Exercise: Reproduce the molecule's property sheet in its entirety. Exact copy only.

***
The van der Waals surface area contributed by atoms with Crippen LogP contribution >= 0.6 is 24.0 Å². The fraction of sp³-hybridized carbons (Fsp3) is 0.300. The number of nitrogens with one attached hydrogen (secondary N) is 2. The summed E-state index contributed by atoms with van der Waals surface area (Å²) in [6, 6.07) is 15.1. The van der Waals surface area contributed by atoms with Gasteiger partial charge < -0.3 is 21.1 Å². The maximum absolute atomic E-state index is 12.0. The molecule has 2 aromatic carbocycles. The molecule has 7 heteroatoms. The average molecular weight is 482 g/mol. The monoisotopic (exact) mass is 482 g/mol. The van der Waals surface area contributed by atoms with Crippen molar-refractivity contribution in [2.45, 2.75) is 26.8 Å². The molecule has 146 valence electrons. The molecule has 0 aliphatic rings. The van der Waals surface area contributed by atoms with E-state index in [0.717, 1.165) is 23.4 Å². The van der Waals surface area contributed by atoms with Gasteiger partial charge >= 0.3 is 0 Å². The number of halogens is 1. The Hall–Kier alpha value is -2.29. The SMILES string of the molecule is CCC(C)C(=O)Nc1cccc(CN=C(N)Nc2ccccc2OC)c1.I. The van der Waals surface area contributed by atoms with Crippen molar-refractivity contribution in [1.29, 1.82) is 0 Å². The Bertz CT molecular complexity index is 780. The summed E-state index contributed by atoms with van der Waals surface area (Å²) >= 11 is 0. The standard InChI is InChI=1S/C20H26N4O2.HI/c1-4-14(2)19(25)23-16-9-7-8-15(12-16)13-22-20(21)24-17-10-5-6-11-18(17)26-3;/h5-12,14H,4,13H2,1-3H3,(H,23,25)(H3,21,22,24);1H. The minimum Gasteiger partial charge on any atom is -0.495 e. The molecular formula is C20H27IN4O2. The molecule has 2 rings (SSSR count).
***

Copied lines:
The van der Waals surface area contributed by atoms with Crippen LogP contribution >= 0.6 is 24.0 Å². The fraction of sp³-hybridized carbons (Fsp3) is 0.300. The number of nitrogens with one attached hydrogen (secondary N) is 2. The summed E-state index contributed by atoms with van der Waals surface area (Å²) in [6, 6.07) is 15.1. The van der Waals surface area contributed by atoms with Gasteiger partial charge < -0.3 is 21.1 Å². The maximum absolute atomic E-state index is 12.0. The molecule has 2 aromatic carbocycles. The molecule has 7 heteroatoms. The average molecular weight is 482 g/mol. The monoisotopic (exact) mass is 482 g/mol. The van der Waals surface area contributed by atoms with Crippen molar-refractivity contribution in [2.45, 2.75) is 26.8 Å². The molecule has 146 valence electrons. The molecule has 0 aliphatic rings. The van der Waals surface area contributed by atoms with E-state index in [0.717, 1.165) is 23.4 Å². The van der Waals surface area contributed by atoms with Gasteiger partial charge >= 0.3 is 0 Å². The number of halogens is 1. The Hall–Kier alpha value is -2.29. The SMILES string of the molecule is CCC(C)C(=O)Nc1cccc(CN=C(N)Nc2ccccc2OC)c1.I. The van der Waals surface area contributed by atoms with Crippen molar-refractivity contribution in [1.29, 1.82) is 0 Å². The Bertz CT molecular complexity index is 780. The summed E-state index contributed by atoms with van der Waals surface area (Å²) >= 11 is 0. The standard InChI is InChI=1S/C20H26N4O2.HI/c1-4-14(2)19(25)23-16-9-7-8-15(12-16)13-22-20(21)24-17-10-5-6-11-18(17)26-3;/h5-12,14H,4,13H2,1-3H3,(H,23,25)(H3,21,22,24);1H. The minimum Gasteiger partial charge on any atom is -0.495 e. The molecular formula is C20H27IN4O2. The molecule has 2 rings (SSSR count).